The difficulties do not end there. Returning to Posner’s article, he is right to highlight that “most people are temperamentally unsuited for electoral politics and in any event not good at it, though they may have just the suite of abilities required in an excellent judge.” This is where the virtue of judicial appointments comes to light, particularly when appointment authority is vested in multiple actors which can vet a judicial candidate’s qualifications. One possible scheme, modeled on the process set forth by Article II of the U.S. Constitution, is for the governor to appoint judges with the ratification of the state legislature. While this and other appointment methods cannot wholly obviate the role of politics in selecting judges, they have the potential to fill vacancies in a more informed and meritorious manner than the electoral system offers.
An elected judiciary has its defenders. For instance, Posner’s son, Eric (a professor at the University of Chicago), along with two colleagues, published an empirical study in The Journal of Law, Economics, & Organization, finding that elected judges are more productive than their appointed counterparts and that they do not exhibit any less independence. The authors did, however, find that appointed judges had a slight edge with respect to the quality of their written opinions as measured by the number of times they are cited by other judges. Not surprisingly, other scholars remain unpersuaded by these measures.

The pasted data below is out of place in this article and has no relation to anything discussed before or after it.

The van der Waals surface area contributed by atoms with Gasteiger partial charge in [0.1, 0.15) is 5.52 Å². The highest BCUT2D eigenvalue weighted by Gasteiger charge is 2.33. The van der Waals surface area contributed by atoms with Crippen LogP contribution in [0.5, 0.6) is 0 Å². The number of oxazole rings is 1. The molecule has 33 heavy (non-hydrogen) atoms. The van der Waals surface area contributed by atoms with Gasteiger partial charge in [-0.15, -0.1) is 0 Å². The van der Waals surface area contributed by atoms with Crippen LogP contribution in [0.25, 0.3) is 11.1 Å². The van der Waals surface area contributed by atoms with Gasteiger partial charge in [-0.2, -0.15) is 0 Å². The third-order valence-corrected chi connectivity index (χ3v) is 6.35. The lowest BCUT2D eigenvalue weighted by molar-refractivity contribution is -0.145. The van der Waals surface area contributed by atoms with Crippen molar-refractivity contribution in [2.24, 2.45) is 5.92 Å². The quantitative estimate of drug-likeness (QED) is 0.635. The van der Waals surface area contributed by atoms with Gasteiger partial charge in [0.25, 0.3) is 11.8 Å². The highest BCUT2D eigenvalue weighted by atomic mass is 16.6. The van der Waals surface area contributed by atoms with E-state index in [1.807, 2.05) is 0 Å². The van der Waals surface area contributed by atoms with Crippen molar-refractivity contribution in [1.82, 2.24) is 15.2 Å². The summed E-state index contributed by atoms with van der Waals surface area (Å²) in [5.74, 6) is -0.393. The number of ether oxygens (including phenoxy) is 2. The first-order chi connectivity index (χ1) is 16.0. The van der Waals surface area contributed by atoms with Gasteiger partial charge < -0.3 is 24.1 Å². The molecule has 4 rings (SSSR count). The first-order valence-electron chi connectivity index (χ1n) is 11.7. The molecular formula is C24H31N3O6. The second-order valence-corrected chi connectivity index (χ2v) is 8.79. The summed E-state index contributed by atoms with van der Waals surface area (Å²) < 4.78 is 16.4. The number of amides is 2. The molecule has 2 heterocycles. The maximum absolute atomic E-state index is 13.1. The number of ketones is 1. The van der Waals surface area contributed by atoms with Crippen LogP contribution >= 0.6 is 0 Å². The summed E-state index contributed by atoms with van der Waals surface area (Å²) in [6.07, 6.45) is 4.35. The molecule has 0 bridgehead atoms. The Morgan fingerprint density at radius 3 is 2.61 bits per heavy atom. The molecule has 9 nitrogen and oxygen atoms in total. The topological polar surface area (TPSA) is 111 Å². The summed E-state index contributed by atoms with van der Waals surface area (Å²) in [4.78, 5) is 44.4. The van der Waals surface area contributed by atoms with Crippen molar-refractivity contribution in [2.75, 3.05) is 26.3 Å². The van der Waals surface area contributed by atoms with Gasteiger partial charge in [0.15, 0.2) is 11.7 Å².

Moving away from elections does raise some worries over democratic legitimacy, but they are easily addressed. Shifting even part of the judicial selection to one of the available appointment schemas used in other states does not mean excluding voters altogether. Governors who, by the electorate’s lights, appoint bad judges, and the state legislators which endorse them, can be punished at the polls, especially if the public perceives excessive partisanship at work.
Concerns that a dominant political party could create long-lasting headaches for its rivals by packing the benches with judges who share their ideological orientation can be met with the retention of term limits. While the need for consistency and stability on the bench may dictate that these terms run longer than the terms established for other lawmakers, an appointment-based system does not necessarily entail a life-tenured system. Poor judges should lose their posts, and a sensible, but rigorous, method for removing thoroughly inadequate judges from the bench ought to be retained as well.
No selection method is infallible, of course, but there is room for intelligent reform. Even if Michigan currently lacks the political will for overhauling its judicial selection process, it may only take a serious scandal or two to stir the waters of reform. It is no doubt better to begin thinking through these difficult matters now while all of the informed heads can remain relatively cool.
* An earlier version of this column failed to note that claims made in ads in the 2008 Supreme Court race came from supporters of Judge Clifford Taylor, not the justice himself. The sentence has been corrected.